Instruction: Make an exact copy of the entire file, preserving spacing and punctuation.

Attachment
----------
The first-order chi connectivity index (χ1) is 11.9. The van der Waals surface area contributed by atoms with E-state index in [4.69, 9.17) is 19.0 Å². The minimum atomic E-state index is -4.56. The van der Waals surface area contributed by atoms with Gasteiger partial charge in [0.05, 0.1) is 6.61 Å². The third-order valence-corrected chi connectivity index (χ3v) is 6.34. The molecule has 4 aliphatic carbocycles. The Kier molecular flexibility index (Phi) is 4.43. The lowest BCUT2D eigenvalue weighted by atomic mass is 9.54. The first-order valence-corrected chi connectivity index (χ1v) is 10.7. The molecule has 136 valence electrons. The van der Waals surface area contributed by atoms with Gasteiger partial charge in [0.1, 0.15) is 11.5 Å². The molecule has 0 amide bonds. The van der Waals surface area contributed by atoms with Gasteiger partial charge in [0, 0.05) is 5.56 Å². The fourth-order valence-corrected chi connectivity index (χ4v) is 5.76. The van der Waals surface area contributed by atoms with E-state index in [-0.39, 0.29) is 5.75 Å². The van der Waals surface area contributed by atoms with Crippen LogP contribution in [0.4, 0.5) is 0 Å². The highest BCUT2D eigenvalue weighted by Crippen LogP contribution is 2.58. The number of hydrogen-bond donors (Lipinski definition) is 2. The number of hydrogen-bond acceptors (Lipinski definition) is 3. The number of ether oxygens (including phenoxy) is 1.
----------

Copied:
The first-order chi connectivity index (χ1) is 11.9. The van der Waals surface area contributed by atoms with E-state index in [4.69, 9.17) is 19.0 Å². The minimum atomic E-state index is -4.56. The van der Waals surface area contributed by atoms with Gasteiger partial charge in [0.05, 0.1) is 6.61 Å². The third-order valence-corrected chi connectivity index (χ3v) is 6.34. The molecule has 4 aliphatic carbocycles. The Kier molecular flexibility index (Phi) is 4.43. The lowest BCUT2D eigenvalue weighted by atomic mass is 9.54. The first-order valence-corrected chi connectivity index (χ1v) is 10.7. The molecule has 136 valence electrons. The van der Waals surface area contributed by atoms with Gasteiger partial charge in [0.1, 0.15) is 11.5 Å². The molecule has 0 amide bonds. The van der Waals surface area contributed by atoms with Gasteiger partial charge in [0, 0.05) is 5.56 Å². The fourth-order valence-corrected chi connectivity index (χ4v) is 5.76. The van der Waals surface area contributed by atoms with E-state index in [-0.39, 0.29) is 5.75 Å². The van der Waals surface area contributed by atoms with Crippen LogP contribution in [0.4, 0.5) is 0 Å². The highest BCUT2D eigenvalue weighted by Crippen LogP contribution is 2.58. The number of hydrogen-bond donors (Lipinski definition) is 2. The number of hydrogen-bond acceptors (Lipinski definition) is 3. The number of ether oxygens (including phenoxy) is 1.